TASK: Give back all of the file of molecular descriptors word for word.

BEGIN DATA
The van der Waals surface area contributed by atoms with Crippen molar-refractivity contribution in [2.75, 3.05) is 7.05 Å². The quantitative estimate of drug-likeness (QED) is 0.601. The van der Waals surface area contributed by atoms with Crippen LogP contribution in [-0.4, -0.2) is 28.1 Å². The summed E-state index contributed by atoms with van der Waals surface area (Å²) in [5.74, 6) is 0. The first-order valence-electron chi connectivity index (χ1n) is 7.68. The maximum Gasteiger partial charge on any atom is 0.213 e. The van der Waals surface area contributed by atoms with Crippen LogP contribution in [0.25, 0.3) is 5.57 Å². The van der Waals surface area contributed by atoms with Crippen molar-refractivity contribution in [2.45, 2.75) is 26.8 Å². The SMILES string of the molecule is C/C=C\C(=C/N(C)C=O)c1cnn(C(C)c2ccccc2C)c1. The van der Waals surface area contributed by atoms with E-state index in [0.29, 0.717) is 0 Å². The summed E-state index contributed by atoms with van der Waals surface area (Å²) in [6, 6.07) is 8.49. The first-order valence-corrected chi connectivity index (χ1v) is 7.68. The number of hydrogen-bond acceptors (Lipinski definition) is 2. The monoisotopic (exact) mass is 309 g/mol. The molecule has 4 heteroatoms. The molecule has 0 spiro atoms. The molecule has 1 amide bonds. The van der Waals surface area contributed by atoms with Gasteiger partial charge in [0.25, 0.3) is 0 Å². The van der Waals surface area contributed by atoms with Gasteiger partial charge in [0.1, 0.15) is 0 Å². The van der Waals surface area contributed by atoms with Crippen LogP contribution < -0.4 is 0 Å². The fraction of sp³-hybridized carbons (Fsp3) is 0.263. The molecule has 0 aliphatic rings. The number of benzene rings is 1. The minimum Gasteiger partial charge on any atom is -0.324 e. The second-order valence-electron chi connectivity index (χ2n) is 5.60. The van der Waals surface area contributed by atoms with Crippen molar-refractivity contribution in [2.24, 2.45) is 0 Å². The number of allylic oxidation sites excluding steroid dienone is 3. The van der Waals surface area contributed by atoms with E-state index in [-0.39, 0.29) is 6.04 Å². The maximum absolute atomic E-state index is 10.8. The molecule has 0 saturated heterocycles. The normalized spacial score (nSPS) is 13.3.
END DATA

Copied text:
The van der Waals surface area contributed by atoms with Crippen molar-refractivity contribution in [2.75, 3.05) is 7.05 Å². The quantitative estimate of drug-likeness (QED) is 0.601. The van der Waals surface area contributed by atoms with Crippen LogP contribution in [-0.4, -0.2) is 28.1 Å². The summed E-state index contributed by atoms with van der Waals surface area (Å²) in [5.74, 6) is 0. The first-order valence-electron chi connectivity index (χ1n) is 7.68. The maximum Gasteiger partial charge on any atom is 0.213 e. The van der Waals surface area contributed by atoms with Crippen LogP contribution in [0.25, 0.3) is 5.57 Å². The van der Waals surface area contributed by atoms with Crippen molar-refractivity contribution in [2.45, 2.75) is 26.8 Å². The SMILES string of the molecule is C/C=C\C(=C/N(C)C=O)c1cnn(C(C)c2ccccc2C)c1. The van der Waals surface area contributed by atoms with E-state index in [0.29, 0.717) is 0 Å². The summed E-state index contributed by atoms with van der Waals surface area (Å²) in [6, 6.07) is 8.49. The first-order valence-corrected chi connectivity index (χ1v) is 7.68. The number of hydrogen-bond acceptors (Lipinski definition) is 2. The monoisotopic (exact) mass is 309 g/mol. The molecule has 4 heteroatoms. The molecule has 0 spiro atoms. The molecule has 1 amide bonds. The van der Waals surface area contributed by atoms with Gasteiger partial charge in [0.25, 0.3) is 0 Å². The van der Waals surface area contributed by atoms with Gasteiger partial charge in [0.1, 0.15) is 0 Å². The van der Waals surface area contributed by atoms with Crippen LogP contribution < -0.4 is 0 Å². The fraction of sp³-hybridized carbons (Fsp3) is 0.263. The molecule has 0 aliphatic rings. The number of benzene rings is 1. The minimum Gasteiger partial charge on any atom is -0.324 e. The second-order valence-electron chi connectivity index (χ2n) is 5.60. The van der Waals surface area contributed by atoms with Crippen molar-refractivity contribution in [2.24, 2.45) is 0 Å². The number of allylic oxidation sites excluding steroid dienone is 3. The van der Waals surface area contributed by atoms with E-state index in [-0.39, 0.29) is 6.04 Å². The maximum absolute atomic E-state index is 10.8. The molecule has 0 saturated heterocycles. The normalized spacial score (nSPS) is 13.3.